Although Ireland is not at present a fruit-growing country in the same sense that England is, there are great possibilities in store for it under better management. The climate on the whole is much better than that of England or Scotland, and there are districts in the north, south, east, and west that may be regarded as distinctly favourable for the industry. A few years ago Mr. (now Sir Frederick) Moore, Keeper of the Glasnevin Botanic Gardens, discussed this question, and we reproduce, with permission, his remarks from that interesting publication Irish Gardening: -

"So much has been spoken and written about fruit-growing in recent years that but little fresh remains to be recorded on this subject, and those not immediately interested in the subject are getting bored and beginning to ask: 'Why all this fuss about fruit?' Those who are directly interested, and who have watched the trend of events, have no reason to feel discouraged at the results which have so accrued, more or less directly stimulated by the flow of speech and ink. The uninitiated may find some difficulty in discovering these results, but the nurseryman, the market salesman, the market grower, the retailer, and the consumer all know and feel that a great and drastic change is taking place in Irish fruit growing and in Irish methods of producing and marketing fruit - a change which is one of gradual advance in the right direction. Only those who have refused to march with the times have cause to grumble, and they fortunately are being gradually crushed out, leaving the field open to more progressive competitors. Perhaps it is not altogether a misfortune that our Irish orchards fell into such a neglected condition during the last half-century. It opened the way for modern systems of cultivation, modern varieties, and a fresh start with young trees. It would be no misfortune if many of the old orchards still remaining were cut down and burnt, and new orchards planted to replace them.

" Many timorous people look aghast at the idea of planting more apple trees in Ireland when they read of the enormous imports of American apples into this country, when they have it officially recorded that there are this year 200,000,000 fruiting apple trees in the United States, which are estimated to yield 4,500,000 bushels of apples for export, chiefly to the United Kingdom; and that in British Columbia alone 20,000 ac. of fruit have been planted within the last twenty years.

"Should these facts really be deterrents to intending planters? They simply prove how great is the market for good fruit and what an opening there is for first-class fruit. Many of these 4,500,000 bushels could be kept out of the United Kingdom, not by protective tariffs, but by supplying our own market with sound home-grown first-quality apples and fruit. A mere surmise! says the sceptic. By no means. Ireland, England, and Scotland are producing double the quantity of good fruit which they produced twenty years ago, and the market price for such good outdoor fruit has steadily gone up, whereas the price of American apples has fallen.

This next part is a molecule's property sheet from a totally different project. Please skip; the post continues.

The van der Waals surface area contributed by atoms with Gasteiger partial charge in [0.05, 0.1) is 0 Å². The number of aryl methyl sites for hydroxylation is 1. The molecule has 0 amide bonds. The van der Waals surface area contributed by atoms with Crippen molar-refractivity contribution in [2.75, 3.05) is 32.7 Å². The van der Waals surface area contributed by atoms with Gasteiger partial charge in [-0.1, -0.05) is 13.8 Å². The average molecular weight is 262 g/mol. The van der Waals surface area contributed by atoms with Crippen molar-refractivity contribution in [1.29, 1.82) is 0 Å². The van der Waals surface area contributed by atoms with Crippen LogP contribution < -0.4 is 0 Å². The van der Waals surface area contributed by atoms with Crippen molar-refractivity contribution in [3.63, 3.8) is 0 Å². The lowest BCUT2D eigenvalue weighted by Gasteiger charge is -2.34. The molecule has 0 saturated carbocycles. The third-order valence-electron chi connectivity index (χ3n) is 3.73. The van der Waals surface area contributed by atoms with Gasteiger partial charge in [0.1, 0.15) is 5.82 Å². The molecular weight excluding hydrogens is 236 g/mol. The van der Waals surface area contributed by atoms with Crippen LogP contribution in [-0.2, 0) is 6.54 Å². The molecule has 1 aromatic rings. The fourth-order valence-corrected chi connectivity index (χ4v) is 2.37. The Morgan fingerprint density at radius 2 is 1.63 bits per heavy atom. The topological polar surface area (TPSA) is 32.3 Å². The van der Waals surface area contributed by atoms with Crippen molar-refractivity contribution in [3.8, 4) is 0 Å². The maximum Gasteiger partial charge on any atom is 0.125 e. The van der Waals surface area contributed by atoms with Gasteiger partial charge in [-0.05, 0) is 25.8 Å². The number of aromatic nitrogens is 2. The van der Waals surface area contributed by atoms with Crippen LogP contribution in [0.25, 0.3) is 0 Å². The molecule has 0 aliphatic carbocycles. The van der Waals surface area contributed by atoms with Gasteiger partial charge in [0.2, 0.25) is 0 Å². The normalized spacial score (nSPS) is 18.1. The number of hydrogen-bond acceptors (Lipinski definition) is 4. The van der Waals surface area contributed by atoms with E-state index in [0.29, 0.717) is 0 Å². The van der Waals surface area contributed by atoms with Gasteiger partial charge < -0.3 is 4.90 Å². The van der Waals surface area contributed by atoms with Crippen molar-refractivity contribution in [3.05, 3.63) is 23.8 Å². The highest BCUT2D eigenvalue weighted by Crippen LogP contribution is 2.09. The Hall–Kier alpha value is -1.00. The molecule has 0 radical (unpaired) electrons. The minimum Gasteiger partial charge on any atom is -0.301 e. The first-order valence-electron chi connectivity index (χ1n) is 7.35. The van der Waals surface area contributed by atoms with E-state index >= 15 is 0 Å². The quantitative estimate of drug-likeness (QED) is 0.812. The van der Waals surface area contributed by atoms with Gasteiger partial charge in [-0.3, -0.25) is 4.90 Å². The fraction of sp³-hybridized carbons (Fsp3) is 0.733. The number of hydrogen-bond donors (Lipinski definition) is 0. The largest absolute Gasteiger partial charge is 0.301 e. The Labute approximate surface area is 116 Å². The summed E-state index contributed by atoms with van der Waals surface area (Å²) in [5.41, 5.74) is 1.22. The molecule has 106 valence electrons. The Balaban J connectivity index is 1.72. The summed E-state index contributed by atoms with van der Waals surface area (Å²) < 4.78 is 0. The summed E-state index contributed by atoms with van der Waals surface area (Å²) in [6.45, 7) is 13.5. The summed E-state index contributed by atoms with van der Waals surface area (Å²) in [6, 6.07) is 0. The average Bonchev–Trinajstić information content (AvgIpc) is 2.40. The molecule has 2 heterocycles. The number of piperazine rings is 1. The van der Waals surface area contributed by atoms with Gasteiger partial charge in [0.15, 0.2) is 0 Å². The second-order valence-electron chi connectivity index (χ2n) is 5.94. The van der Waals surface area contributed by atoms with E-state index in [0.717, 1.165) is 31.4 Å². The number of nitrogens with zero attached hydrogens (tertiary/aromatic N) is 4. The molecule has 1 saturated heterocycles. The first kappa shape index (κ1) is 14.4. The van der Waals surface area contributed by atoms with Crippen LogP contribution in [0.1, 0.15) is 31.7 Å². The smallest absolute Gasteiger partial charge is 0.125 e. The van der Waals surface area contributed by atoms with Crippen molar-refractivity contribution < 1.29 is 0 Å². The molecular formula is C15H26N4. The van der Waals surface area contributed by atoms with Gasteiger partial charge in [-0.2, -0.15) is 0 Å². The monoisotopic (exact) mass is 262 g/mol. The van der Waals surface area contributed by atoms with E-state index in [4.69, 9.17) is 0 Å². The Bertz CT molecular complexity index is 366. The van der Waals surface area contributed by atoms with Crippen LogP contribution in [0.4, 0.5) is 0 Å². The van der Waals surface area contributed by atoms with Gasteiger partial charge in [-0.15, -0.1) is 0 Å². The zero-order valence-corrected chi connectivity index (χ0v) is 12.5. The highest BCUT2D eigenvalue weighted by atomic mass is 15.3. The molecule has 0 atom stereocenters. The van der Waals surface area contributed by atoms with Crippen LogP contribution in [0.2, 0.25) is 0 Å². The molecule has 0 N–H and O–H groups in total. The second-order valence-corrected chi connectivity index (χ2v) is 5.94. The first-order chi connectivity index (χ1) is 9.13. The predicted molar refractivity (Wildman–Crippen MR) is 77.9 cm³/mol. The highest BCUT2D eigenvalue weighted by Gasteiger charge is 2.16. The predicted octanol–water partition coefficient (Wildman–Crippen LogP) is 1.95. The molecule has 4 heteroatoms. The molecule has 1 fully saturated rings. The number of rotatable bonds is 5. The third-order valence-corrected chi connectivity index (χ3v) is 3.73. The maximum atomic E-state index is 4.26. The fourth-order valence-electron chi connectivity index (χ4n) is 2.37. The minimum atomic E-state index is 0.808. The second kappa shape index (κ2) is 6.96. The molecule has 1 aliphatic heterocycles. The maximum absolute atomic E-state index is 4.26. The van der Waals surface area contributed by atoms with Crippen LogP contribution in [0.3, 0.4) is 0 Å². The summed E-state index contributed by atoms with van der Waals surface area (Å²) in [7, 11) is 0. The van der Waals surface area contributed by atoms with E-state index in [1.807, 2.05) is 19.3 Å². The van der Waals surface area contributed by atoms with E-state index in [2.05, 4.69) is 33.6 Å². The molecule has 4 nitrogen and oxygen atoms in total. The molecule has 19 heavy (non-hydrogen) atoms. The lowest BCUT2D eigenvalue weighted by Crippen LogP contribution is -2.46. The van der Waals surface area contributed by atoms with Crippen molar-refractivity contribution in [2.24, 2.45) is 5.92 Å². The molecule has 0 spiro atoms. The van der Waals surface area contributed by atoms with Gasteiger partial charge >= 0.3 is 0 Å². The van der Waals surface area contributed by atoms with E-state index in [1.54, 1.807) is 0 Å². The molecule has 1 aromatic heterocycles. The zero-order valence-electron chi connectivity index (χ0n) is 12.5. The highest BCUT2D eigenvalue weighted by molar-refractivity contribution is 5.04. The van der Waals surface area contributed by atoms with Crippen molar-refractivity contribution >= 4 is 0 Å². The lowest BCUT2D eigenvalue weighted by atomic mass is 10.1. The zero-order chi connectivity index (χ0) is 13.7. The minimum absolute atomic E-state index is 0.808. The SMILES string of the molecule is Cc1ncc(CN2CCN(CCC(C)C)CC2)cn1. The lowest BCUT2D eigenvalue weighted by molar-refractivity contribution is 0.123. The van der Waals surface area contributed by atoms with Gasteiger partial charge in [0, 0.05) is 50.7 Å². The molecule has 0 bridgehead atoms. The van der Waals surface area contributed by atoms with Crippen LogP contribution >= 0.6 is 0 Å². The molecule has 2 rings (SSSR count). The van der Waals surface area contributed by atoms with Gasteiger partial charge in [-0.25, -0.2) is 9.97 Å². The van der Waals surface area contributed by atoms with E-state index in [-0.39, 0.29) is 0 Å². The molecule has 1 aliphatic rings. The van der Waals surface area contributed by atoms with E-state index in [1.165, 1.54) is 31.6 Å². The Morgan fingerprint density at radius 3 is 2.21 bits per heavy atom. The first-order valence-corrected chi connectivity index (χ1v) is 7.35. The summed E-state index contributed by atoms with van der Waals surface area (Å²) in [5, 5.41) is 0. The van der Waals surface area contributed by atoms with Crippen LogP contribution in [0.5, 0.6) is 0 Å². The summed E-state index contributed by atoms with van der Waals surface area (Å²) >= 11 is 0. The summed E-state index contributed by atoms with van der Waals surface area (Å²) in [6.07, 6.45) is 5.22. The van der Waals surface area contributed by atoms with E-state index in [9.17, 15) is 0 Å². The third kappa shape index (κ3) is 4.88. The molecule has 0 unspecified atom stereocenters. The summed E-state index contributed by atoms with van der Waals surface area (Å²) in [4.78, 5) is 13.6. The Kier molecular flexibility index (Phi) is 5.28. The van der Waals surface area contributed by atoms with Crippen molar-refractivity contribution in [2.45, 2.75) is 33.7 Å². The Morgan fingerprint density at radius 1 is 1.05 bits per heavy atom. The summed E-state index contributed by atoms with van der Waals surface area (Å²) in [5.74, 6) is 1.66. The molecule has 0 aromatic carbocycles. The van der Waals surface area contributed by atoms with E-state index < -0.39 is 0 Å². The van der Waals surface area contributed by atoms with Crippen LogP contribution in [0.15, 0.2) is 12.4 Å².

" On the other hand, there is practically no sale for poor or bad fruit, for indifferently packed, or for badly graded fruit, and the consumer and producer are alike benefiting by the change. A few facts to substantiate this. A mixed basket of, say, Ecklinville, Early Victoria, Lord Grosvenor, all good varieties, would if sold as picked from trees, unsorted, and ungraded, scarcely fetch 4d. to 6d. per dozen. The first week in September first-quality Ecklinvilles sold in the Dublin market at 2s. per dozen, second quality sold at 9d., of course all good fruit; a mixed lot of Ecklinvilles, two dozen, containing some apples as good as the first quality, fetched Id. per dozen. These prices are instructive. They certainly are encouraging. Nor is the encouragement confined to cooking apples. Good early apples sell freely and well, and command an excellent and remunerative price. Without leaving the Dublin market numerous instances can be given. Beauty of Bath is a healthy, free-fruiting variety, not given to canker, and succeeding in almost all Apple-growing districts. The fruit is of good quality, attractive in appearance, quite large enough for a dessert apple, firm, and a good traveller. Nicely packed boxes of two dozen brought from 2s. to Is. per dozen, according to quality and packing, during the last half of August. In early September boxes of medium Irish Peach, not by any means first quality, brought Is. per dozen, and more were wanted at the price. Many other instances could be given, but those cited will suffice.

"The question so constantly asked, which immediately concerns all interested in progressive horticulture, is: Does fruit growing pay? My answer is: Yes, when properly and well done. Those who do not intend to go thoroughly into it, and to work hard at it, had better leave it alone. Much injury has been done by enthusiastic advocates who have painted in too roseate colours the probabilities and possibilities of fruit growing. 100 per acre is with these gentlemen an ordinary estimate of the profits after a few years, the more moderate putting it at 70. These estimates, for they are only estimates, are illusory and absurd. No doubt under exceptional circumstances 70 per acre on a small plot has been made in one year, but the average profit on an established well-worked fruit farm in this country will not exceed 40 per acre per annum, and it will probably be nearer 30, which cannot be regarded otherwise than as a handsome profit from land, though far removed from the Eldorado many intending growers have been led to expect. One writer of repute states: ' The fruit grower's life is an ideal one'. I can only stigmatize this as a travesty of the facts. The fruit grower's life is a strenuous one and a laborious one, and, to the intelligent and industrious worker, an enjoyable and profitable one.